A Compelling Framework for Developing Your Category Strategy

I was looking through some older presentations, thinking about a good topic for my next blog and came upon this Procurement Strategy Council (PSC) hierarchy for developing a category strategy.



All too often, sourcing is approached in a simplistic fashion, and doesn’t look at the key elements to create the greatest value for the organization. While some of these tiers may at first appear self evident, let me share some thoughts on key activities you should pursue in developing your category strategies.

Understand Your Spend

  • There is no substitute for deep category knowledge, in creating impactful and appropriate category strategies. That usually comes from including knowledgeable internal clients on the sourcing team, including this expertise directly in your sourcing organization for your more significant categories and/or researching the category and understanding the related best practices. I have always thought that the most effective organizations had a good balance of pure procurement talent and subject matter experts, who can be trained in our methodology and negotiation skills.
  • Rationalizing your supply base has many benefits that are often not easily quantified but significant, nonetheless. Think of all the costs with maintaining your supply base: all the interactions in negotiating and managing the contracts; the complexities of your supply chain, whether that be physical or administrative; the on-going interactions of your internal clients with your suppliers; and more importantly, the lost opportunities from not creating a big enough relationship where you have some leverage, create economies of scale for your supplier, and you becoming important enough for your supplier to share innovative ideas and give your company preference in supply and service.
  • Leveraging your spend across the enterprise is clearly a major driver of value, and should be a starting point for any basic supply strategy. Unfortunately, many companies do not have the basic systems or capabilities to fully understand their spend, and as a consequence, lose major opportunities for value. And in many cases, the sourcing activities are done in more of a transactional mode, dealing with ad hoc spend, rather than standing back and looking at the entire category. By looking at the value drivers in a category and determining how to assess fair value, you can structure the appropriate contracts and take much work off your plate, allowing your teams to spend time sourcing other categories.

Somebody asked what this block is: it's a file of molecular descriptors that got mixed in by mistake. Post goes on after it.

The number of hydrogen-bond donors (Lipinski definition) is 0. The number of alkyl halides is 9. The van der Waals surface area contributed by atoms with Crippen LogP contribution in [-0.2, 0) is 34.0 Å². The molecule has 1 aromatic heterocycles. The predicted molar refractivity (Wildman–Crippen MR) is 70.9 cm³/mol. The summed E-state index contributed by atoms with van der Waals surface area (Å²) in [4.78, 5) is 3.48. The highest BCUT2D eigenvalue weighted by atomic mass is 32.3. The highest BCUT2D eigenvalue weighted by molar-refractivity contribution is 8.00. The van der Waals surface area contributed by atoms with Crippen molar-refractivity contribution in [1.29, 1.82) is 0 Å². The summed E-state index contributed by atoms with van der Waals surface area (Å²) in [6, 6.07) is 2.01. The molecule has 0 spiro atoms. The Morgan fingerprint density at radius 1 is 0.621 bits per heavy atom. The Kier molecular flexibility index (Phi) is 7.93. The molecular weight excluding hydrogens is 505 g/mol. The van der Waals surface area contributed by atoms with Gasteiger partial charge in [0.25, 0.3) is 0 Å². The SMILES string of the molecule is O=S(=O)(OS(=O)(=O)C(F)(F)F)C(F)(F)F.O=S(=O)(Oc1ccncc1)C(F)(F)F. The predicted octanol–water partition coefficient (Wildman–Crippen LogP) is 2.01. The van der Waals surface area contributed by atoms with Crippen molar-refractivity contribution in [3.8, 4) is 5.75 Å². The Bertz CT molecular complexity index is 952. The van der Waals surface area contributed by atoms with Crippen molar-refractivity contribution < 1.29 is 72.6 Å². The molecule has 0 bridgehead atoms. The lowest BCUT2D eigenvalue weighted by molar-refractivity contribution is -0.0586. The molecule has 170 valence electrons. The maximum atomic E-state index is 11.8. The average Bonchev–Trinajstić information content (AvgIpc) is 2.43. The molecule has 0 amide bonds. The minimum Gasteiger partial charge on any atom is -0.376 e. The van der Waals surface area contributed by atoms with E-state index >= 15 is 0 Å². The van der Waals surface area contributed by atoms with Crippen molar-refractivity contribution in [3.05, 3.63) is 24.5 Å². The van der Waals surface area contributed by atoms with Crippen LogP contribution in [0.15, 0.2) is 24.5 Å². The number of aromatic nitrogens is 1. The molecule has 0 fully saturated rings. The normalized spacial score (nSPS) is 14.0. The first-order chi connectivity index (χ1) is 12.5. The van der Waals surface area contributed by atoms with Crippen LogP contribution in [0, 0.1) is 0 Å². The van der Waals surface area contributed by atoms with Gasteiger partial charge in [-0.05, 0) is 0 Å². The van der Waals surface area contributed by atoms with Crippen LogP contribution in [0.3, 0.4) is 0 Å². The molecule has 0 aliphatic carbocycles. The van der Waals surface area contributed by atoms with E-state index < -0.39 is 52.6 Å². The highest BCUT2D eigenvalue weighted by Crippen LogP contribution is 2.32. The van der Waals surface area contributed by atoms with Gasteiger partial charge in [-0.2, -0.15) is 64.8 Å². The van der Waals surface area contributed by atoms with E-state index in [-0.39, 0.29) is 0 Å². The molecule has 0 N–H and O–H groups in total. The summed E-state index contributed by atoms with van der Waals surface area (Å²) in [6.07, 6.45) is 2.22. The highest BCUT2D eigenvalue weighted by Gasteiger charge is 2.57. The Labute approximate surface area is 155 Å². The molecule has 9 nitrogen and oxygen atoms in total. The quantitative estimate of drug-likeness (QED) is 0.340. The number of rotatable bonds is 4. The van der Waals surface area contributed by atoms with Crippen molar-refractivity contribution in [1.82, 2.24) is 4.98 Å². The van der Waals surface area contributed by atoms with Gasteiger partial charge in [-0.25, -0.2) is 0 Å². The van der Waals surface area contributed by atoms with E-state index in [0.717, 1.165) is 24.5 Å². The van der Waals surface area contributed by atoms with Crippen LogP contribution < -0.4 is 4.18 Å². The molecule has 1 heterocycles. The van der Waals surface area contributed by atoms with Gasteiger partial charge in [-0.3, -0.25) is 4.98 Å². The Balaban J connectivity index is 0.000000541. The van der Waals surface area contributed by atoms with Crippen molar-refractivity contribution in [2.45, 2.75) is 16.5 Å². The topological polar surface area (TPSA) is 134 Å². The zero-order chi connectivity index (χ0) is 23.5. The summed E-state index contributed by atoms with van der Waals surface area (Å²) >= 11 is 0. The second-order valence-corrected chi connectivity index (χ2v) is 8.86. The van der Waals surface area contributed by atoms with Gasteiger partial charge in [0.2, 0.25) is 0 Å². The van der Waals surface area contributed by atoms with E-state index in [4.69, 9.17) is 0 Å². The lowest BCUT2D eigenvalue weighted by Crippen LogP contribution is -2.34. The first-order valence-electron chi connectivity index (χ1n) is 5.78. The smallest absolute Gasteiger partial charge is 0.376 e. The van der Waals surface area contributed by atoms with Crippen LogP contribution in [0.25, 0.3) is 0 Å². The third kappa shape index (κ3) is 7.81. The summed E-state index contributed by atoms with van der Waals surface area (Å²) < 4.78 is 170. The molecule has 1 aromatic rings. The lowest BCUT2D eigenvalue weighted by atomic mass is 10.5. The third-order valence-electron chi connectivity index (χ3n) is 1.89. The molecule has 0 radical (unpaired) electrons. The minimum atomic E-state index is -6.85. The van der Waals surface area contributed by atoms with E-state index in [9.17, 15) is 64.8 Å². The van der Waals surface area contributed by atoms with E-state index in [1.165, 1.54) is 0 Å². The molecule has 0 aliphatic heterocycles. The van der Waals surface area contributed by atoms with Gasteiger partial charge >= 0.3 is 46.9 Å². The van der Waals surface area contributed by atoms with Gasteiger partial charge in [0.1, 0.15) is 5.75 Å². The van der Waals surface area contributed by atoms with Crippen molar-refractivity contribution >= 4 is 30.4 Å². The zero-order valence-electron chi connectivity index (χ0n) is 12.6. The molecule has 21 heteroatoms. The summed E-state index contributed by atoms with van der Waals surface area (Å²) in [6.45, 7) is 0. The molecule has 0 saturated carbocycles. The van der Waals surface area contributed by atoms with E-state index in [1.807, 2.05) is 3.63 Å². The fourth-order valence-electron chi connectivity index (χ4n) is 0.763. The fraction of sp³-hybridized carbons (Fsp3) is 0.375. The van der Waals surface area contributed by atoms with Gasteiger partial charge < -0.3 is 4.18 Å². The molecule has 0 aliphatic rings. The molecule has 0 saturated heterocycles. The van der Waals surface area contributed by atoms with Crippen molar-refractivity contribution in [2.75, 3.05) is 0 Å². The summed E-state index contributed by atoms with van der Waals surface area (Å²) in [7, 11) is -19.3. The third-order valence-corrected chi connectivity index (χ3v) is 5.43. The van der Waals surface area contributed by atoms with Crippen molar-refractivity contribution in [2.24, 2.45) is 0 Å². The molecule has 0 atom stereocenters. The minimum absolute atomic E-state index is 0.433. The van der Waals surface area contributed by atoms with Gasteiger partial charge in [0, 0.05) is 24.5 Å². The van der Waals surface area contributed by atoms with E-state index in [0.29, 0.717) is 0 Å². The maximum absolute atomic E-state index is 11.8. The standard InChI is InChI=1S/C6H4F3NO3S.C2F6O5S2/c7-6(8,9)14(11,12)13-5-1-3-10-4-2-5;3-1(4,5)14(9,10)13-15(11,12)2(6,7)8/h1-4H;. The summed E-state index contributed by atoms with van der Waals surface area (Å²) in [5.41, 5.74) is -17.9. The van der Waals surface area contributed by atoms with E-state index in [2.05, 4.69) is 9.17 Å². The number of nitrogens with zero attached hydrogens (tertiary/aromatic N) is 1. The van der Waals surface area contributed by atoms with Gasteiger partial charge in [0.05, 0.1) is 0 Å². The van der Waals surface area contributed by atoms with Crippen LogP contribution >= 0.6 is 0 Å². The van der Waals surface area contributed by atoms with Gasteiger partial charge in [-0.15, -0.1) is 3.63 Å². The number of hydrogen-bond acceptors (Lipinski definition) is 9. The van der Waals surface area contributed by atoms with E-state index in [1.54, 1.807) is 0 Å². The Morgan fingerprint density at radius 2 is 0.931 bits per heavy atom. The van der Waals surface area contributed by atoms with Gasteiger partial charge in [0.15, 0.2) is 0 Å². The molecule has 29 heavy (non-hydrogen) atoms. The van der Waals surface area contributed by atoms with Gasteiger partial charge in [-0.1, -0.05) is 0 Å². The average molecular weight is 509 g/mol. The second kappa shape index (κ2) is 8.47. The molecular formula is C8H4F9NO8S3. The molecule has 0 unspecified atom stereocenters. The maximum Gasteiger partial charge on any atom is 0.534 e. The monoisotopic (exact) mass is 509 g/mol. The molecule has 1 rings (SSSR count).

• There is no better way to assess market pricing than by conducting on-line auctions. Often, your internal clients will strongly resist putting their spend up for auction, thinking that they will lose control of the decision making process, disrupt their business or damage a relationship. To counter this, make it clear that you will include in the auctions, only qualified suppliers (no shills just to lower price); that while price is important, it is only one of the criteria for supplier selection; and lastly, that the selection of the ultimate supplier rests with the client, obviously with input from the project team that includes client and sourcing representation and is guided by objective criteria for evaluating and selecting the supplier. My experience has been that by using auctions, an incremental 10-20% cost reduction is possible and it can reduce sourcing and negotiations time by as much as 50%. These savings in time are important in and of themself.

Understand Your Total Costs of Ownership

  • That starts with understanding the needs of your internal clients and making sure that you have the appropriate specifications for the spend. All too often, your client will assume that they can get the very best of everything, not understanding the cost and supply implications of over specifying their needs. I have seen good programs of managing specifications and demand (usage) at companies where 20-30% of the cost could be taken out as a direct result of these efforts, without even addressing basic pricing.